About Brian Baumgartner
Born on Nov. 29, 1972, Baumgartner was raised in Atlanta, GA, where his parents held down busy careers as an office manager and a doctor, respectively. Baumgartner was drawn to acting, so in his third year of high school at Westminster Prep, he was ready to give himself fully to drama school Post graduation, he attended Southern Methodist University in Dallas, TX, earning a Fine Arts degree in Acting in 1995. While in the school's department, he thrived by making memorable turns in varied roles such as The Player in an April 1994 production of Tom Stoppard's "Rosencrantz and Guildenstern are Dead."
After college, Baumgartner was enticed to move to Minneapolis, MN by college friend Jay Dysart, who along with Baumgartner and two other SMU graduates, co-founded and ran the Hidden Theatre. In 1995, the Hidden Theatre premiered its first offering - Athol Fugard's "People Are Living There" - a tale of loneliness in South Africa. A year later, the company was expanding its ambitions, tackling John Steinbeck's "Of Mice and Men."
Over the next four years, Baumgartner took on a series of challenging, complex roles for the Hidden Theatre in experimental originals like 1996's vignette piece "GASP: The Tarkovsky Project" and in full adaptations such as playwright and former SMU teacher Craig Lucas' "The Dying Gaul," in which Baumgartner expertly played the brutally seductive Hollywood executive, Jeffrey. In February of 1997, it was "The Crackwalker" - a dark tale of life's seedier side in Canada - followed in the spring with a role in Sam Shepard's, "Curse of the Starving Class."
Baumgartner gradually became a notable figure in the Twin Cities' theater reviews. In the summer of 1998, he began a run of "Rum and Vodka," a one-man show written by playwright Conor McPherson, about a young Irishman's weekend of debauchery. Baumgartner's spot-on performance impressed even one Irish-born critic who knew the playwright personally and had intended to gloat smugly over the American's failed attempt to get it right. On Dec. 4, 1999, he debuted in another one-man show; this time a comedy, playing the holiday elf of David Sedaris' "SantaLand Diaries" further demonstrating his ability to thrive in either comedy or drama and step outside of ensemble casts.
By the time 2000 had rolled around, Baumgartner was gambling on the theory that his skills would work for him in film and television roles. With the allure of the Los Angeles scene beckoning, he bid farewell to the Twin Cities and begun the next career odyssey with a small role in the independent romantic comedy feature, "Herman U.S.A." (2001). Baumgartner started a run of guest spots on network shows which kicked off with a filmed, but unaired, episode of NBC's legal drama starring Rob Lowe, "The Lyon's Den" (2003-04). In 2003, his October appearance on CBS' "CSI: Crime Scene Investigation" (2000- ) did indeed make it to the air. Baumgartner worked sporadically, but the jobs came in only steadily. He followed his "CSI" stint with an appearance the following October on NBC's ill-fated airport drama, "LAX" (2004-05).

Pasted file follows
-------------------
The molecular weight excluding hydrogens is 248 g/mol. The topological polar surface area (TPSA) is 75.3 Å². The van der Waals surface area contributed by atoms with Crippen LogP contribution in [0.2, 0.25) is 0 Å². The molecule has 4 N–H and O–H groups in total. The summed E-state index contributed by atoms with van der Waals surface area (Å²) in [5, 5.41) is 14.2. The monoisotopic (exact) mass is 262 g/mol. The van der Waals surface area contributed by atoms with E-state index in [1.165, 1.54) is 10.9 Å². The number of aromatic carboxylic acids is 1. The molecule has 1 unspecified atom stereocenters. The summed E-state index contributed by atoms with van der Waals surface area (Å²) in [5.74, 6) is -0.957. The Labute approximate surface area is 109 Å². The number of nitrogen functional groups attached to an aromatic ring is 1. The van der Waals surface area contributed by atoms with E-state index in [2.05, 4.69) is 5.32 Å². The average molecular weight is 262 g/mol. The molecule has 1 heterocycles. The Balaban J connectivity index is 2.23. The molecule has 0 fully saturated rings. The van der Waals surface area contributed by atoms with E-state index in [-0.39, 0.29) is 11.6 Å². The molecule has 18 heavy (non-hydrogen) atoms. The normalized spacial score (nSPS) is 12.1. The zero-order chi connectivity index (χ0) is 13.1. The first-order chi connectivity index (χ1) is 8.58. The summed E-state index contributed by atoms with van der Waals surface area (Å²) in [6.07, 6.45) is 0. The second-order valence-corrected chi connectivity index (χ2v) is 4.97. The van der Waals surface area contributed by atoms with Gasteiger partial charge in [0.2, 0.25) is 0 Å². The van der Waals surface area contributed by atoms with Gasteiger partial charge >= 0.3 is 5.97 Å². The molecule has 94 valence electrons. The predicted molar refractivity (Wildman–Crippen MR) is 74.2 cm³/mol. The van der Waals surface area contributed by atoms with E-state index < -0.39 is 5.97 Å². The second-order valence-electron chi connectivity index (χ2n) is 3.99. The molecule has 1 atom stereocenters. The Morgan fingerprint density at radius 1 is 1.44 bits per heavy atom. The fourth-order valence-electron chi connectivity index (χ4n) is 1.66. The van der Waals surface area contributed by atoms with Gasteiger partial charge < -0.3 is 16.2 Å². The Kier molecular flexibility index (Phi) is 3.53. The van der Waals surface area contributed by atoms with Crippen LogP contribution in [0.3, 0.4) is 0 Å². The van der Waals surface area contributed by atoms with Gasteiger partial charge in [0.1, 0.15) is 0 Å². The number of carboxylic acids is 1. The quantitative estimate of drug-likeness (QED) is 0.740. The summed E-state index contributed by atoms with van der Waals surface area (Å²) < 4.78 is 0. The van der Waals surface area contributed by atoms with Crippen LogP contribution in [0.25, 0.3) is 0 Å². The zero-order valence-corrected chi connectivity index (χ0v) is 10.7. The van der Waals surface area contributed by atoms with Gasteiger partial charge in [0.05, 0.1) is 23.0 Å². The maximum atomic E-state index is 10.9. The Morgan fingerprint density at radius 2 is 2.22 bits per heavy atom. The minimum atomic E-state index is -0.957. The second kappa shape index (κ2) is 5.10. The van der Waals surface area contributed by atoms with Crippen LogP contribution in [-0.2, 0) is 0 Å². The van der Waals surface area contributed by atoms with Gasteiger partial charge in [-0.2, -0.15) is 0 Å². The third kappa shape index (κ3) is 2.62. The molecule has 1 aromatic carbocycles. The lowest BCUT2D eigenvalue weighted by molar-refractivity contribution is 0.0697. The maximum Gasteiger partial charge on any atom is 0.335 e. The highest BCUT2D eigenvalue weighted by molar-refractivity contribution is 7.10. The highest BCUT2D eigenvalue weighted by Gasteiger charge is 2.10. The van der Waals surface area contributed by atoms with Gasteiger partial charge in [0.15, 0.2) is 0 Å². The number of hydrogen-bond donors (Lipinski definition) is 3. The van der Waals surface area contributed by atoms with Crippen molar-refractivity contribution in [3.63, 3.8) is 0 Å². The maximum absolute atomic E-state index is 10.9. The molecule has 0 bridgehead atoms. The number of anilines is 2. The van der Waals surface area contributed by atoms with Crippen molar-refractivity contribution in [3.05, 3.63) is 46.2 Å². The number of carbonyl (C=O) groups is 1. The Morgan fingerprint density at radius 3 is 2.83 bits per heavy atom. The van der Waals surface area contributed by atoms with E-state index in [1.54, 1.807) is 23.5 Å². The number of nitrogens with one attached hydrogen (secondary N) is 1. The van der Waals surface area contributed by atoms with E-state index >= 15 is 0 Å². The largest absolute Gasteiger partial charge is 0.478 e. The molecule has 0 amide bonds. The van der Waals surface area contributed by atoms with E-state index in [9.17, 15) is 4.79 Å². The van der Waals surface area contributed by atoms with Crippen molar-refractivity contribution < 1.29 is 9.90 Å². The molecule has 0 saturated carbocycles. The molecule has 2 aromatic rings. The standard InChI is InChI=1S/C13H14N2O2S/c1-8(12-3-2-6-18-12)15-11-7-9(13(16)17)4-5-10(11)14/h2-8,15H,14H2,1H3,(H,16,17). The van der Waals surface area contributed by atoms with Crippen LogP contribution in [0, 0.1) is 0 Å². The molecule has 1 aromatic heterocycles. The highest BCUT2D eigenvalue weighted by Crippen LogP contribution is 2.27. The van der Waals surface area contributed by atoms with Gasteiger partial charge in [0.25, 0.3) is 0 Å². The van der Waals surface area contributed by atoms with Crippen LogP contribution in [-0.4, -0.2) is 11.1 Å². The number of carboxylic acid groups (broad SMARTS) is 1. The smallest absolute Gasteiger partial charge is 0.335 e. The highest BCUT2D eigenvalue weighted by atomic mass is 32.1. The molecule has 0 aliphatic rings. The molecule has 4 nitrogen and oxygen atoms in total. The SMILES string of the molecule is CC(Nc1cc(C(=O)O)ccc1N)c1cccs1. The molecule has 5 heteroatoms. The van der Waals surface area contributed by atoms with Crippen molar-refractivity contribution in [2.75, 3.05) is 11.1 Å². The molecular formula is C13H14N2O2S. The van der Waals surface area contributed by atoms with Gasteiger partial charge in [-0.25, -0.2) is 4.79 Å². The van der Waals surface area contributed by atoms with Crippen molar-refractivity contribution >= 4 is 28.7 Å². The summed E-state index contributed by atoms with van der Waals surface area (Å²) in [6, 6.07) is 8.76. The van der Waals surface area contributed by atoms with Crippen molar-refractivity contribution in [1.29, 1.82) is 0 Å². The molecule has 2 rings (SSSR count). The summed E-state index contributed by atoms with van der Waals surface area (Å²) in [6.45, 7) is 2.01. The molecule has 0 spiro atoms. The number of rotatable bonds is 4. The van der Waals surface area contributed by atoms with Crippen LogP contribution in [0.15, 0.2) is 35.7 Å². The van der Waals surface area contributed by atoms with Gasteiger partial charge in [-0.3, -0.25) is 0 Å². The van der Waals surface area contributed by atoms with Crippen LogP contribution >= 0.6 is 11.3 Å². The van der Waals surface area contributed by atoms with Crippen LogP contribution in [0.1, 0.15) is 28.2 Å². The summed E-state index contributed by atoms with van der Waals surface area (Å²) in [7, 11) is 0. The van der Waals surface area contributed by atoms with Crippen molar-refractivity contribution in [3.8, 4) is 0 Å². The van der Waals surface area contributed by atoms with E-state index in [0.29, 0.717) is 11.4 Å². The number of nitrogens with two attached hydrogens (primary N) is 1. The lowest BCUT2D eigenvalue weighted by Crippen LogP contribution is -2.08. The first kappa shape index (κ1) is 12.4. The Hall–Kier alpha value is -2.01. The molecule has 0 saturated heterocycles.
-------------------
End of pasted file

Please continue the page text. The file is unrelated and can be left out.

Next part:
With a few roles under his belt, Baumgartner went from barely one appearance a year to series regular by the end of 2005. He began the year guesting on Fox's critically-lauded "Arrested Development" (2003-06) as a gun vendor, followed by a jaunt on ABC's "Jake in Progress" as Michael, the man who competes with Jake for the love of an old girlfriend. After getting a bit more serious on The WB's "Everwood" (2002-06) in May, he landed a series regular role on NBC's "The Office" (2005- ), the highly-anticipated American remake of the BBC original. Baumgartner originally went in to audition for the role of intelligent, cynical character Stanley, but had a feeling he would probably end up in the more obtuse role of Kevin. The show premiered in March of 2005, with Baumgartner onboard as Kevin. The rest was history as the show found its footing by the time of its first full-length season in the fall.
As the somewhat grating office worker with the slow-speaking manner and The Police cover band, Baumgartner gradually won over the fans and became an increased presence on "The Office." The industry echoed the fans' admiration, with Baumgartner and his castmates netting Screen Actors Guild Awards in 2007. The actor then, with his "Office" colleagues John Krasinski (as the film's lead), Angela Kinsey and Mindy Kaling, appeared together in Warner Brothers' marriage-minded comedy "License to Wed" (2007).
|The Westminster Schools, Atlanta , Georgia|
|Southern Methodist University, Dallas , Texas|
|Appeared opposite his "Office" costar John Krasinski in the comedy "License to Wed"|
|Cast as Kevin Malone on the NBC series, "The Office"|
|Made appearances on "Jake in Progress" (ABC) and "Arrested Development" (Fox)|
|Performed regionally at the Guthrie Theater, Berkeley Repertory Theatre and Children's Theater Company|
|Artistic Director of Hidden Theatre in Minneapolis, MN|